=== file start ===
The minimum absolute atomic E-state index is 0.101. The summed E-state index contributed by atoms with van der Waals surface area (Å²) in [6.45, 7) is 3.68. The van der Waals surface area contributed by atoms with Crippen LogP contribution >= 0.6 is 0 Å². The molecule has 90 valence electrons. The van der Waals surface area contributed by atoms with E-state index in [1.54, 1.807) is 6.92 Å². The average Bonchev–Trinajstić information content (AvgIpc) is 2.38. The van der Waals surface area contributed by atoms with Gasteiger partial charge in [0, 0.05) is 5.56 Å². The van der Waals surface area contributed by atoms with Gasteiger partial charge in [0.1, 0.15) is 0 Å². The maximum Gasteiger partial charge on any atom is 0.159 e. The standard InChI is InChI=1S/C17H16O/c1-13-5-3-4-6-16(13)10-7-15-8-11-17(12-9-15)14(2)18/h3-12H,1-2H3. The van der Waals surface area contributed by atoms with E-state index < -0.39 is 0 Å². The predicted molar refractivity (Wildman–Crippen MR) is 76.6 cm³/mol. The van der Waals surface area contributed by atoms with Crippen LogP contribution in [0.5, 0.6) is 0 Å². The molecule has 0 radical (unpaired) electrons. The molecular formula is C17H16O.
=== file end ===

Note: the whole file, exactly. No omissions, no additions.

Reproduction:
The minimum absolute atomic E-state index is 0.101. The summed E-state index contributed by atoms with van der Waals surface area (Å²) in [6.45, 7) is 3.68. The van der Waals surface area contributed by atoms with Crippen LogP contribution >= 0.6 is 0 Å². The molecule has 90 valence electrons. The van der Waals surface area contributed by atoms with E-state index in [1.54, 1.807) is 6.92 Å². The average Bonchev–Trinajstić information content (AvgIpc) is 2.38. The van der Waals surface area contributed by atoms with Gasteiger partial charge in [0, 0.05) is 5.56 Å². The van der Waals surface area contributed by atoms with Gasteiger partial charge in [0.1, 0.15) is 0 Å². The maximum Gasteiger partial charge on any atom is 0.159 e. The standard InChI is InChI=1S/C17H16O/c1-13-5-3-4-6-16(13)10-7-15-8-11-17(12-9-15)14(2)18/h3-12H,1-2H3. The van der Waals surface area contributed by atoms with E-state index < -0.39 is 0 Å². The predicted molar refractivity (Wildman–Crippen MR) is 76.6 cm³/mol. The van der Waals surface area contributed by atoms with Crippen LogP contribution in [0.5, 0.6) is 0 Å². The molecule has 0 radical (unpaired) electrons. The molecular formula is C17H16O.